There's a great future in aperitifs and digestifs. I don't just mean that in a Benjamin-Braddock-searching-for-meaning-in-the-60s-oh-I-get-it-she's-referencing-The Graduate kind of way. Italian liqueurs are mega-trendy big right now and I say good on it, because they're relatively cheap (~$20 a bottle, less for vermouths), a little goes a long way, they're becoming easily available, they have the best ad posters, they were born to make nice in endless kinds of cocktail recipes, and once you start you'll want to collect them and play with them and come up with neat at-home displays for them like you used to do with your Smurfs.
The Rinfrescante Italiano is the first cocktail we've come up with in house to make use of our new-favorite toy/aperitif, Aperol, which is like a lighter-bodied version of Campari. Like yesterday's Champagne Julep, it's a fizzer. With the Aperol's bittersweetness and the bubbly's carbonation mixed together, Sean's cousin Chris said it tasted like an Italian soda, hence its given nomenclature, "the refreshing Italian."
(Speaking of Chris' toys, I must interrupt myself here to explain what you're seeing in the pic above, a gift he received for Christmas. It is basically a six-sided jigger, with each side recessed to a certain degree, such that each in effect works like a pyramid-shaped liquid measuring cup. It appears from the online homework I've done that Chris' comes from Vat19.com. It blew me away at first look but disappointed me at first try, mainly because it is very awkward to pour. You know how sometimes have to pour something from a cup into another container and if you don't pour at just the right speed the liquid winds up cascading down the side of your cup and not into its intended receptacle? That's what happened here, unless I poured from the jigger while holding it with two hands, in effect making me feel like a toddler trying to pour her own milk for the first time. Yes, the cube jigger has corners that kinda look like they should work like spouts, 'cept they kinda don't. I'd much rather have me a single, classically designed jigger with several easily visible notches inside.)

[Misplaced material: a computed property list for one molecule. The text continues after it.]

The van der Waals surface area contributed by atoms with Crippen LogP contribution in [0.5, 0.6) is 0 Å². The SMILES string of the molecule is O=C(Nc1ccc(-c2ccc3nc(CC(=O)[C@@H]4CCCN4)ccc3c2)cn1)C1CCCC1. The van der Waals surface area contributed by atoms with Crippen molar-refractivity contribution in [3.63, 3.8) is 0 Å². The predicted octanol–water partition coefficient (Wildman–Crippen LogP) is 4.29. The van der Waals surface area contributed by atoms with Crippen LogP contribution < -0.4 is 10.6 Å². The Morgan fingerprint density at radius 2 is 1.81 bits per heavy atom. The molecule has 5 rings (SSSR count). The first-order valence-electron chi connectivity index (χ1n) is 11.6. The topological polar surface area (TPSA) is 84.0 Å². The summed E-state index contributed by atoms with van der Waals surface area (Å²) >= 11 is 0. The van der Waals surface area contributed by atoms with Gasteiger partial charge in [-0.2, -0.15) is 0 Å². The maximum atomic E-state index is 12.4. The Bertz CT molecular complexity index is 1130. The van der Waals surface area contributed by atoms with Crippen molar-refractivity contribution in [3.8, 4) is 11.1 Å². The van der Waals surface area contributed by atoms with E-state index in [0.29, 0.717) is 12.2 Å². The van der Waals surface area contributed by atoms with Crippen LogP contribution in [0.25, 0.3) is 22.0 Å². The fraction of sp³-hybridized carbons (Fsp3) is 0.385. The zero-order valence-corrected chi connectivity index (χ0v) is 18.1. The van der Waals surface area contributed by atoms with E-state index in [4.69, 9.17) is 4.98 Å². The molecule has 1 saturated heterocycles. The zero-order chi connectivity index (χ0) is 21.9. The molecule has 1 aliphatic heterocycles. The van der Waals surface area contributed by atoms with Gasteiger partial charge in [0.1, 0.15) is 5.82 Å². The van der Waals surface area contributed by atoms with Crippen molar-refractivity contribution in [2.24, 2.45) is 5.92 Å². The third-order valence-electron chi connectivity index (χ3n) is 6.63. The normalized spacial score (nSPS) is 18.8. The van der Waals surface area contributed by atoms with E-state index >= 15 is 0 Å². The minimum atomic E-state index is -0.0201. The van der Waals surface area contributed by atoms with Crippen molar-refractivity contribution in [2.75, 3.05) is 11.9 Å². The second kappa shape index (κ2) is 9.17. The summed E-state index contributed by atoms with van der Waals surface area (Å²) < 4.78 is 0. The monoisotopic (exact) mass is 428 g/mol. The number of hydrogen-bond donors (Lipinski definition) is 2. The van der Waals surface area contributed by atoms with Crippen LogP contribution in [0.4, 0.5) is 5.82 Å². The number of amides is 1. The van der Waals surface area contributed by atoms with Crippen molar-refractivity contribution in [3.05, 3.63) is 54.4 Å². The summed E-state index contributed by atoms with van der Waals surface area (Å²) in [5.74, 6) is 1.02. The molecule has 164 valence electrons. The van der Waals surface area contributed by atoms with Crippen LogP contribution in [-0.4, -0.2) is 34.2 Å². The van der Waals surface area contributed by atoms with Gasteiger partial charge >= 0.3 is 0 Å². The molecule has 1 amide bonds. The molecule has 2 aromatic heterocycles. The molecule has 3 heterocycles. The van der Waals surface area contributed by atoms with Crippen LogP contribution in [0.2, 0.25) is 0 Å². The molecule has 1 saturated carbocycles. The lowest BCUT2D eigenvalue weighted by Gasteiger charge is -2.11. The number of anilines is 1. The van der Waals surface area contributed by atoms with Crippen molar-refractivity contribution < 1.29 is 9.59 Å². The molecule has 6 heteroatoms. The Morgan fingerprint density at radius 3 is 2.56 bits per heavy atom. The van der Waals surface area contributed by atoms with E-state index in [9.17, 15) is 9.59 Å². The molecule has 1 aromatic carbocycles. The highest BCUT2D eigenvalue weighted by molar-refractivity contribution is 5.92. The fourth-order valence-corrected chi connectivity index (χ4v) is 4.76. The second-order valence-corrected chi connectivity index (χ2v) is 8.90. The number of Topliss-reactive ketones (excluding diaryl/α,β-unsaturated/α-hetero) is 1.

Oh! And, back to the Rinfrescante, it has applejack, aka Jersey Lightning, which
was my street name in high school is like a super-strong, apple-based brandy. Chris and his cohorts had some lying around, and that's another liquor you're going to hear a lot about in the coming year, and another one I'd been dying to try for a while, 'cept that in Fronche Canada you have to settle for (equally awesome) Calvados.
The Rinfrescante Italiano
1 ounce Laird's applejack brandy
1/2 ounce Aperol
1/2 ounce freshly squeezed lemon juice
About 3 ounces Champagne or sparkling white wine
Lemon twist, to garnish
Pour applejack, Aperol and lemon juice into an ice-filled cocktail shaker. Shake vigorously and strain into chilled Champagne flute. Top off with Champagne. Garnish with lemon twist.